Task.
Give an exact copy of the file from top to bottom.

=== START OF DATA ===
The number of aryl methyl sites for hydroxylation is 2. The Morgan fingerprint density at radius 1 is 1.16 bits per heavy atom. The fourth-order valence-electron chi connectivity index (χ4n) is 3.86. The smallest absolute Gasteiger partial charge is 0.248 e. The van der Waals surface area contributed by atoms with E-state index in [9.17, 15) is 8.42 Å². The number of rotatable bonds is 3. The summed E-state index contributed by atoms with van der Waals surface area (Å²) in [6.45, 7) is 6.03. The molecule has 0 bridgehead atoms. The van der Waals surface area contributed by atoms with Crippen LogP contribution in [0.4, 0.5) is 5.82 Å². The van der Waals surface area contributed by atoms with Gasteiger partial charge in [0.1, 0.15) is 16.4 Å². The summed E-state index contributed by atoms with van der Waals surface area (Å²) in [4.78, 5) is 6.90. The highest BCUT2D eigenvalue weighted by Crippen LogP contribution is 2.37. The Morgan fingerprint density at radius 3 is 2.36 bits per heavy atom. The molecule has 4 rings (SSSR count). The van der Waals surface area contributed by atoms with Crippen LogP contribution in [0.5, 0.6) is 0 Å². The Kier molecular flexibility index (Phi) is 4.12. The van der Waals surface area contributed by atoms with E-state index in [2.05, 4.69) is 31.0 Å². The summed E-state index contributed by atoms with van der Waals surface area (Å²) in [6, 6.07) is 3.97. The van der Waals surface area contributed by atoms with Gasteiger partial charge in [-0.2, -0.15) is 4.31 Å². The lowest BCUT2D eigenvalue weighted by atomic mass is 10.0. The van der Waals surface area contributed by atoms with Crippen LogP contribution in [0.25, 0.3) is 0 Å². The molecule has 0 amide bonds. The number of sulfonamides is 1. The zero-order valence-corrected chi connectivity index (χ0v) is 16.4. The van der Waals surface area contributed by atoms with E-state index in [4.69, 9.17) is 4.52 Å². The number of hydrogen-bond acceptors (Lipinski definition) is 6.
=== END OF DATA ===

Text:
The number of aryl methyl sites for hydroxylation is 2. The Morgan fingerprint density at radius 1 is 1.16 bits per heavy atom. The fourth-order valence-electron chi connectivity index (χ4n) is 3.86. The smallest absolute Gasteiger partial charge is 0.248 e. The van der Waals surface area contributed by atoms with E-state index in [9.17, 15) is 8.42 Å². The number of rotatable bonds is 3. The summed E-state index contributed by atoms with van der Waals surface area (Å²) in [6.45, 7) is 6.03. The molecule has 0 bridgehead atoms. The van der Waals surface area contributed by atoms with Crippen LogP contribution in [0.4, 0.5) is 5.82 Å². The van der Waals surface area contributed by atoms with Gasteiger partial charge in [0.1, 0.15) is 16.4 Å². The summed E-state index contributed by atoms with van der Waals surface area (Å²) in [4.78, 5) is 6.90. The highest BCUT2D eigenvalue weighted by Crippen LogP contribution is 2.37. The Morgan fingerprint density at radius 3 is 2.36 bits per heavy atom. The molecule has 4 rings (SSSR count). The van der Waals surface area contributed by atoms with Crippen LogP contribution in [0.5, 0.6) is 0 Å². The Kier molecular flexibility index (Phi) is 4.12. The van der Waals surface area contributed by atoms with E-state index in [2.05, 4.69) is 31.0 Å². The summed E-state index contributed by atoms with van der Waals surface area (Å²) in [6, 6.07) is 3.97. The van der Waals surface area contributed by atoms with Gasteiger partial charge in [-0.2, -0.15) is 4.31 Å². The lowest BCUT2D eigenvalue weighted by atomic mass is 10.0. The van der Waals surface area contributed by atoms with Crippen LogP contribution in [0.25, 0.3) is 0 Å². The molecule has 0 amide bonds. The number of sulfonamides is 1. The zero-order valence-corrected chi connectivity index (χ0v) is 16.4. The van der Waals surface area contributed by atoms with E-state index in [4.69, 9.17) is 4.52 Å². The number of hydrogen-bond acceptors (Lipinski definition) is 6.